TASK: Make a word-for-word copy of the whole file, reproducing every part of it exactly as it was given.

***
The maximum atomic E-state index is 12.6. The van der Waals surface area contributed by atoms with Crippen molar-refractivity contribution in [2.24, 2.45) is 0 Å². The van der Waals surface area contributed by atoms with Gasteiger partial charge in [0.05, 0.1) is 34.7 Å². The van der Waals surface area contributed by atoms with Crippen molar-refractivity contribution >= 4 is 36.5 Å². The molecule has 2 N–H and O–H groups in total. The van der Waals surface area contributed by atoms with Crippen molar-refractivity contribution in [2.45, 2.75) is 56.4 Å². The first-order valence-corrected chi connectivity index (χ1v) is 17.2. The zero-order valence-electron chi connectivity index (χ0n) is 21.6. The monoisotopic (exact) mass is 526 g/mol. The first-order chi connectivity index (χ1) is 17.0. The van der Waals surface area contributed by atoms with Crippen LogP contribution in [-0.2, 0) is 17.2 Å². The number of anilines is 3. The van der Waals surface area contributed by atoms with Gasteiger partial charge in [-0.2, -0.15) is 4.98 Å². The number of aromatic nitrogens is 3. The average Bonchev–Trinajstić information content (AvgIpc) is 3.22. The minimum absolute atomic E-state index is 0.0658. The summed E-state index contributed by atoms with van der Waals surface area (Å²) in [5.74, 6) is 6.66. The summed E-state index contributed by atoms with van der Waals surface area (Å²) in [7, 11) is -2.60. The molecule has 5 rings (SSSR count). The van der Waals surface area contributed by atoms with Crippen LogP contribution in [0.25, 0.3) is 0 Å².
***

The maximum atomic E-state index is 12.6. The van der Waals surface area contributed by atoms with Crippen molar-refractivity contribution in [2.24, 2.45) is 0 Å². The van der Waals surface area contributed by atoms with Gasteiger partial charge in [0.05, 0.1) is 34.7 Å². The van der Waals surface area contributed by atoms with Crippen molar-refractivity contribution >= 4 is 36.5 Å². The molecule has 2 N–H and O–H groups in total. The van der Waals surface area contributed by atoms with Crippen molar-refractivity contribution in [2.45, 2.75) is 56.4 Å². The first-order valence-corrected chi connectivity index (χ1v) is 17.2. The zero-order valence-electron chi connectivity index (χ0n) is 21.6. The monoisotopic (exact) mass is 526 g/mol. The first-order chi connectivity index (χ1) is 17.0. The van der Waals surface area contributed by atoms with Crippen LogP contribution in [-0.2, 0) is 17.2 Å². The number of anilines is 3. The van der Waals surface area contributed by atoms with Gasteiger partial charge in [-0.2, -0.15) is 4.98 Å². The number of aromatic nitrogens is 3. The average Bonchev–Trinajstić information content (AvgIpc) is 3.22. The minimum absolute atomic E-state index is 0.0658. The summed E-state index contributed by atoms with van der Waals surface area (Å²) in [5.74, 6) is 6.66. The summed E-state index contributed by atoms with van der Waals surface area (Å²) in [7, 11) is -2.60. The molecule has 5 rings (SSSR count). The van der Waals surface area contributed by atoms with Crippen LogP contribution in [0.25, 0.3) is 0 Å².